• James M. Cox (D), 32,534 votes
  • William G. Frizell (R), 12,593
  • J. Eugene Harding (Independent), 19,306
  • Howard H. Caldwell (Socialist), 2,943
  • Henry A. Thompson (Prohibition), 267[24]


Cox was married twice. His first marriage to Mayme Simpson Harding lasted from 1893 to 1912, and ended in divorce.[5] He married Margaretta Parker Blair in 1917 and she survived him.[5][25] Cox had six children, three by Mayme Harding, sons James McMahon and John William and a daughter Helen Harding,[26][27][28] a son who died in infancy, and two daughters by Margaretta Blair: Anne Cox Chambers and Barbara Cox Anthony.[5][25] His son James M. Cox Jr., who took over the business after his death, was chairman of Cox Enterprises, Cox Communications, and Cox Media Group in Atlanta.[26][29] His daughter Helen died in 1921 and her husband Daniel Joseph Mahoney was president of Cox Newspapers. His descendants through Chambers and Anthony, including billionaires Blair Parry-Okeden, James C. Kennedy, James Cox Chambers, Katharine Rayner and Margaretta Taylor, are major shareholders in Cox Enterprises.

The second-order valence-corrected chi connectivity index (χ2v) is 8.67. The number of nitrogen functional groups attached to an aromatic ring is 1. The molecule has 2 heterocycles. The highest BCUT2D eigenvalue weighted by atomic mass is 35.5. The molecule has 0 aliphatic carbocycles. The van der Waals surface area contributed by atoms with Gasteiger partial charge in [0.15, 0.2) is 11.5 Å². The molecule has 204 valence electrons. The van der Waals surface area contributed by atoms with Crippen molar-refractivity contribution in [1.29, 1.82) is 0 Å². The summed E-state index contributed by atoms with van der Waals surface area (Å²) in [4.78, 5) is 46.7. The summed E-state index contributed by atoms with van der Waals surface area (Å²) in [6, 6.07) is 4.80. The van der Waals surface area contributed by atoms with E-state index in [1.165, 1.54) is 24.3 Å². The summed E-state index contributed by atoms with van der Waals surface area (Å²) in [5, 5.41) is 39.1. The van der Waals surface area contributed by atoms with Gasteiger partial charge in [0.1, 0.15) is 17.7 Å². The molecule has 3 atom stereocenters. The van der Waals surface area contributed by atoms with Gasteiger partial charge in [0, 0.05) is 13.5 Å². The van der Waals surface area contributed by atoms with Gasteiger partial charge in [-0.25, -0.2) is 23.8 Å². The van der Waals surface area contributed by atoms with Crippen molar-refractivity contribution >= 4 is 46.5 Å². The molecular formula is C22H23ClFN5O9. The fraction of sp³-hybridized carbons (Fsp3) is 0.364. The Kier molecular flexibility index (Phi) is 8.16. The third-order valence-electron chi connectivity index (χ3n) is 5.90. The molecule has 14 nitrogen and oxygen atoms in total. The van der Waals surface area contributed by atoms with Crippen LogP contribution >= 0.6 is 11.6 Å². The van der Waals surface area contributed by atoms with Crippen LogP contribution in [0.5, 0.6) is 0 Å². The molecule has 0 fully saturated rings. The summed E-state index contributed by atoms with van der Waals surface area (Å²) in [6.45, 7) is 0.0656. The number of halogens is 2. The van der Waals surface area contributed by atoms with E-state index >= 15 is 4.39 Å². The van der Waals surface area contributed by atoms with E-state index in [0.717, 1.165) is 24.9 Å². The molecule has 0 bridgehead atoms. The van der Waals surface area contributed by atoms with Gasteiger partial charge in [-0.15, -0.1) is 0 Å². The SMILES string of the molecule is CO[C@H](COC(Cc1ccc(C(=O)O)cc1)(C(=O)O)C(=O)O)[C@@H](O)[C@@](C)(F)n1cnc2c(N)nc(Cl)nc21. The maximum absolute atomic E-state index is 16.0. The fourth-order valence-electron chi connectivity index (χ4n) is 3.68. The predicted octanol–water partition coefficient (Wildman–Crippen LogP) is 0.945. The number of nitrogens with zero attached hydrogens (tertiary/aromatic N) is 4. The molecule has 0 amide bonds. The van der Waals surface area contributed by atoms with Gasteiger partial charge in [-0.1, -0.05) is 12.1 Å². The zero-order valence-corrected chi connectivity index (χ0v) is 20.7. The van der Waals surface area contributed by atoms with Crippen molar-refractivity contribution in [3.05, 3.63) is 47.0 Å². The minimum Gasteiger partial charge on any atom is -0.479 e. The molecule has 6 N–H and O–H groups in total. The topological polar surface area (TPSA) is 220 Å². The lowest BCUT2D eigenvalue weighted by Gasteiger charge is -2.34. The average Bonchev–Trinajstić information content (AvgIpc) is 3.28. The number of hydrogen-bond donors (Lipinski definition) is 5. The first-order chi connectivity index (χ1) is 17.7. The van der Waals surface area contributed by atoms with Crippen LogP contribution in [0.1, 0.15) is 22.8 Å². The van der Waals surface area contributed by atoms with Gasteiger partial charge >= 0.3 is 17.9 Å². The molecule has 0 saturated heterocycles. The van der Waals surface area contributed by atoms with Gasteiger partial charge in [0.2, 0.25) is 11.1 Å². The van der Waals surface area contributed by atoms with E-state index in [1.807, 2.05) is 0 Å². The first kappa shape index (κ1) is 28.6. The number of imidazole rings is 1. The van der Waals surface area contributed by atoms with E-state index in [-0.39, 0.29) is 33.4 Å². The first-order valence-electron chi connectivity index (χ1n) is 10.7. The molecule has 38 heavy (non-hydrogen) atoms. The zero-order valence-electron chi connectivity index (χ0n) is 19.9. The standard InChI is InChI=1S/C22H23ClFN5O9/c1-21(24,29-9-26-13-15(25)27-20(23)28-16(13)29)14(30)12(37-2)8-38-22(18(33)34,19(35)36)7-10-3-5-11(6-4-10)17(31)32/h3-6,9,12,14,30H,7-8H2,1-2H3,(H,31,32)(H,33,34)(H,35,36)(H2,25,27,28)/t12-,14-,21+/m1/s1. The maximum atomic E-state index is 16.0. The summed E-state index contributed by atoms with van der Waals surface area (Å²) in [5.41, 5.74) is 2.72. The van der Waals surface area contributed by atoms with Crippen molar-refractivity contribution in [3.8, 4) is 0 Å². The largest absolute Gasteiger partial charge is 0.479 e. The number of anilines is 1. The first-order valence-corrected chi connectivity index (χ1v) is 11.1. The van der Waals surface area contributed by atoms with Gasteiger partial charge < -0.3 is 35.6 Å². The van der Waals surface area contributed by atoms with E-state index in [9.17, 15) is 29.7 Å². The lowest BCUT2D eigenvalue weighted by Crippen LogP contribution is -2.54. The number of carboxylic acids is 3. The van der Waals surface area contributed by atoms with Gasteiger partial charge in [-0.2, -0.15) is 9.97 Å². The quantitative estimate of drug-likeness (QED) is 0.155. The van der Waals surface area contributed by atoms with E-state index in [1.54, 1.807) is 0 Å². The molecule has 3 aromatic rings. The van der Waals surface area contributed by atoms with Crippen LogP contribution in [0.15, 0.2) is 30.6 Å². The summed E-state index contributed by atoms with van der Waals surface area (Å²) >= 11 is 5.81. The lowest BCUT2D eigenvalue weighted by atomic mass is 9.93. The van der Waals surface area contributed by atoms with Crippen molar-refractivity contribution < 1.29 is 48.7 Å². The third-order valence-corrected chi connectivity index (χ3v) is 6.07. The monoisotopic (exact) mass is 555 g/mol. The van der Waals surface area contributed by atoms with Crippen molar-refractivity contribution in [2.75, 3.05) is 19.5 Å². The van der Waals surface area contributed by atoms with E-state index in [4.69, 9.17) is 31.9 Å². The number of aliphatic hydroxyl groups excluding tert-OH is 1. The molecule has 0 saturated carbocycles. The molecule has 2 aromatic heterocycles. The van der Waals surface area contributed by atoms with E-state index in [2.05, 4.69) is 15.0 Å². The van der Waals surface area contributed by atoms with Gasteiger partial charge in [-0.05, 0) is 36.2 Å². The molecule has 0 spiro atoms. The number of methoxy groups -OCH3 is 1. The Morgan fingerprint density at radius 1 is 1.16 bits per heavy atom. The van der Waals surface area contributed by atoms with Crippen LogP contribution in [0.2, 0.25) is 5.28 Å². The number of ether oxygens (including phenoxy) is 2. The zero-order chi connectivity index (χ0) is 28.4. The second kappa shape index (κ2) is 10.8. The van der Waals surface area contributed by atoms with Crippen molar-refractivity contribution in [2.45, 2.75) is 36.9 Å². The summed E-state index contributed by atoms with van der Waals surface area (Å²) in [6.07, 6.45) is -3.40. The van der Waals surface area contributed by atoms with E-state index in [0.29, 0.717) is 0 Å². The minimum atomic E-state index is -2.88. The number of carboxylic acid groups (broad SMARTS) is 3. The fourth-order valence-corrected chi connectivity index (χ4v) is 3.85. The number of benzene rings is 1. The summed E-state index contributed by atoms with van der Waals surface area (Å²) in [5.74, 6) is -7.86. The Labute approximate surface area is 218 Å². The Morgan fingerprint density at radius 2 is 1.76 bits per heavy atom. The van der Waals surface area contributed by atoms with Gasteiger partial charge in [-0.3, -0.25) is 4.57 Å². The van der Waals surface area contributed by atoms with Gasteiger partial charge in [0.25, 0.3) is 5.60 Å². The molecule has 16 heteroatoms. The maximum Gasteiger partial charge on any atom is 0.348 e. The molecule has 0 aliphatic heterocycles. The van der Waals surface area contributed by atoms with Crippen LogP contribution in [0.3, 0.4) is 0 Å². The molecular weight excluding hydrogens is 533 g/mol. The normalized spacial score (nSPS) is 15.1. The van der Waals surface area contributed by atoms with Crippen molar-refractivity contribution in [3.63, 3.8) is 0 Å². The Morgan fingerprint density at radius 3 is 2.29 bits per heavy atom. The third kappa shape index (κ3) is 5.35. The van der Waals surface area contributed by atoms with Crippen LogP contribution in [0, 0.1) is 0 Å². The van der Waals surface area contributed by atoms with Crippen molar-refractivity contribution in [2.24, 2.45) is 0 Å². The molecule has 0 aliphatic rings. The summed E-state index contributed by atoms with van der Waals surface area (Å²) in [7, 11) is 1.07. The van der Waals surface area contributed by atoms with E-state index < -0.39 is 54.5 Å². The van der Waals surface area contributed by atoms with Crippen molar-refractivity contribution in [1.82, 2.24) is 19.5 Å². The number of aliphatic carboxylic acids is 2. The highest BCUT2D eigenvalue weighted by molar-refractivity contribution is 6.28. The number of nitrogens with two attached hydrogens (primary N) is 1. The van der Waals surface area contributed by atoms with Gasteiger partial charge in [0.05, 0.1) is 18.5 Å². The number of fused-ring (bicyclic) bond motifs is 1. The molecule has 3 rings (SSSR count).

Cox practiced a variety of trades throughout his life, being a farmer, reporter, Congressional staff member, newspaper publisher and editor, politician, elected official and finally, a regional media magnate.[30]

In Ohio, Cox is remembered as a crusading publisher of the Dayton Daily News and progressive governor; the newspaper's editorial meeting room is still referred to as the Governor's Library. The James M. Cox Dayton International Airport, more commonly referenced simply as Dayton International Airport, was named for Cox as well.

Cox is credited with words, "If there is anything in the theory of reincarnation of the soul then in my next assignment, if I be given the right of choice, I will ask for the aroma of printers ink."[6]

The Cox Fine Arts Building at the Ohio Expo Center and State Fair in Columbus, Ohio, is named in honor of Cox.

See also


  1. ^ Democratic Campaign Handbook. Washington, DC: Democratic National Committee. 1920. p. 103 – via Google Books.
  2. ^ Goodman, Rebecca (2005). This Day in Ohio History. Emmis Books. p. 217. ISBN 9781578601912. Retrieved 21 November 2013.
  3. ^ Pietrusza, David Pietrusza (2008). 1920: The Year of the Six Presidents. New York, NY: Basic Books. p. 462. ISBN 978-0-7867-3213-5 – via Google Books.
  4. ^ Morris, Charles E. (1920). Progressive Democracy of James M. Cox. Indianapolis, IN: Bobbs-Merrill Company. pp. 14–15. ISBN 9781421904047 – via Google Books.